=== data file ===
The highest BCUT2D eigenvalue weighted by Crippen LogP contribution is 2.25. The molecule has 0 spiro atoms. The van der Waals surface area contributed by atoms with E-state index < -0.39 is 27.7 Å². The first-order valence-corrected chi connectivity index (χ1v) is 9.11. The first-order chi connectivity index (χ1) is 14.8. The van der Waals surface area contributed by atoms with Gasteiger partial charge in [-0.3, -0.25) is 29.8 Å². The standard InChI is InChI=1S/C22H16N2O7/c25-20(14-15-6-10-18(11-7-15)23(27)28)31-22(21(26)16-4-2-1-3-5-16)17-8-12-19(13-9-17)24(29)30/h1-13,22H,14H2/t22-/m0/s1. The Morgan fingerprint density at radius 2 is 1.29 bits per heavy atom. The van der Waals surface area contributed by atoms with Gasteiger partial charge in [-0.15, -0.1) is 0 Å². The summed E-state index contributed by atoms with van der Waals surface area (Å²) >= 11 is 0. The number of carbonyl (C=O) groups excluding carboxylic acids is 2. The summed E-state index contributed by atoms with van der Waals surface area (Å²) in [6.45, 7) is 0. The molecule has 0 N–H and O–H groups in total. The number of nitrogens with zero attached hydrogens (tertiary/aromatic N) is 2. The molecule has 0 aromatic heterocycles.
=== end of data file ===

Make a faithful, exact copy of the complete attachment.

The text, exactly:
The highest BCUT2D eigenvalue weighted by Crippen LogP contribution is 2.25. The molecule has 0 spiro atoms. The van der Waals surface area contributed by atoms with E-state index < -0.39 is 27.7 Å². The first-order valence-corrected chi connectivity index (χ1v) is 9.11. The first-order chi connectivity index (χ1) is 14.8. The van der Waals surface area contributed by atoms with Gasteiger partial charge in [-0.3, -0.25) is 29.8 Å². The standard InChI is InChI=1S/C22H16N2O7/c25-20(14-15-6-10-18(11-7-15)23(27)28)31-22(21(26)16-4-2-1-3-5-16)17-8-12-19(13-9-17)24(29)30/h1-13,22H,14H2/t22-/m0/s1. The Morgan fingerprint density at radius 2 is 1.29 bits per heavy atom. The van der Waals surface area contributed by atoms with Gasteiger partial charge in [-0.15, -0.1) is 0 Å². The summed E-state index contributed by atoms with van der Waals surface area (Å²) >= 11 is 0. The number of carbonyl (C=O) groups excluding carboxylic acids is 2. The summed E-state index contributed by atoms with van der Waals surface area (Å²) in [6.45, 7) is 0. The molecule has 0 N–H and O–H groups in total. The number of nitrogens with zero attached hydrogens (tertiary/aromatic N) is 2. The molecule has 0 aromatic heterocycles.